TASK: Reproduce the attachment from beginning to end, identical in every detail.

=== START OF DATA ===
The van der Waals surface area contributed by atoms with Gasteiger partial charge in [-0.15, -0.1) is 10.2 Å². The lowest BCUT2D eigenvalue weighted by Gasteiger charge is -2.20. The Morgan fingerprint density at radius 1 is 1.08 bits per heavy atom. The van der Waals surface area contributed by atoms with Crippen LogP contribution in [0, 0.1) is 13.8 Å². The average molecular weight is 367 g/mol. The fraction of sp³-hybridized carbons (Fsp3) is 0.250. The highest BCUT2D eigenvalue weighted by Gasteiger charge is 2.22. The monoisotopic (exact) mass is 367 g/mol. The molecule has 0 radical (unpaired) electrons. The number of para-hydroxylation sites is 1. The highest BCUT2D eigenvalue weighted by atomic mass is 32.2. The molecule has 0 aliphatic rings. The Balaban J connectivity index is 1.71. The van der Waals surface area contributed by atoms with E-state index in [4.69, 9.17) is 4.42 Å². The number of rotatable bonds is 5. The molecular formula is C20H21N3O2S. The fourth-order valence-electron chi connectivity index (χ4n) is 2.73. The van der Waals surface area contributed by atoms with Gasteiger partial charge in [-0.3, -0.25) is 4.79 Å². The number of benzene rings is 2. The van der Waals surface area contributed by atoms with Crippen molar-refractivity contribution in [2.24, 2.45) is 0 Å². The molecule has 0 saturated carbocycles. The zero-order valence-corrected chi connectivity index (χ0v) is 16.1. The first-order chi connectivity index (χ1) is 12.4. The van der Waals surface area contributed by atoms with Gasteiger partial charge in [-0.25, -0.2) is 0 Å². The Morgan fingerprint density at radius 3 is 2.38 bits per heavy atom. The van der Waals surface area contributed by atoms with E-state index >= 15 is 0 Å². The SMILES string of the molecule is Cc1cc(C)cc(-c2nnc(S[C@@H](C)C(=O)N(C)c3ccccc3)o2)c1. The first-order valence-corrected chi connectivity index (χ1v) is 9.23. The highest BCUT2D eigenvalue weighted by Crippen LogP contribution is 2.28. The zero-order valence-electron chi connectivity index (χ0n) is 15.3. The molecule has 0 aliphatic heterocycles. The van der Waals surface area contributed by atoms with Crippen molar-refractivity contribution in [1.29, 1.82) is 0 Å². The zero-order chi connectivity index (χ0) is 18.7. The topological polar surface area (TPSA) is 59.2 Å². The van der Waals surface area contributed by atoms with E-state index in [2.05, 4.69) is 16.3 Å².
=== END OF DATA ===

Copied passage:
The van der Waals surface area contributed by atoms with Gasteiger partial charge in [-0.15, -0.1) is 10.2 Å². The lowest BCUT2D eigenvalue weighted by Gasteiger charge is -2.20. The Morgan fingerprint density at radius 1 is 1.08 bits per heavy atom. The van der Waals surface area contributed by atoms with Crippen LogP contribution in [0, 0.1) is 13.8 Å². The average molecular weight is 367 g/mol. The fraction of sp³-hybridized carbons (Fsp3) is 0.250. The highest BCUT2D eigenvalue weighted by Gasteiger charge is 2.22. The monoisotopic (exact) mass is 367 g/mol. The molecule has 0 radical (unpaired) electrons. The number of para-hydroxylation sites is 1. The highest BCUT2D eigenvalue weighted by atomic mass is 32.2. The molecule has 0 aliphatic rings. The Balaban J connectivity index is 1.71. The van der Waals surface area contributed by atoms with E-state index in [4.69, 9.17) is 4.42 Å². The number of rotatable bonds is 5. The molecular formula is C20H21N3O2S. The fourth-order valence-electron chi connectivity index (χ4n) is 2.73. The van der Waals surface area contributed by atoms with Gasteiger partial charge in [-0.3, -0.25) is 4.79 Å². The number of benzene rings is 2. The van der Waals surface area contributed by atoms with Crippen molar-refractivity contribution in [2.24, 2.45) is 0 Å². The molecule has 0 saturated carbocycles. The zero-order valence-corrected chi connectivity index (χ0v) is 16.1. The first-order chi connectivity index (χ1) is 12.4. The van der Waals surface area contributed by atoms with Gasteiger partial charge in [-0.25, -0.2) is 0 Å². The Morgan fingerprint density at radius 3 is 2.38 bits per heavy atom. The van der Waals surface area contributed by atoms with E-state index >= 15 is 0 Å². The SMILES string of the molecule is Cc1cc(C)cc(-c2nnc(S[C@@H](C)C(=O)N(C)c3ccccc3)o2)c1. The first-order valence-corrected chi connectivity index (χ1v) is 9.23. The highest BCUT2D eigenvalue weighted by Crippen LogP contribution is 2.28. The zero-order valence-electron chi connectivity index (χ0n) is 15.3. The molecule has 0 aliphatic heterocycles. The van der Waals surface area contributed by atoms with Crippen molar-refractivity contribution in [1.29, 1.82) is 0 Å². The zero-order chi connectivity index (χ0) is 18.7. The topological polar surface area (TPSA) is 59.2 Å². The van der Waals surface area contributed by atoms with E-state index in [2.05, 4.69) is 16.3 Å².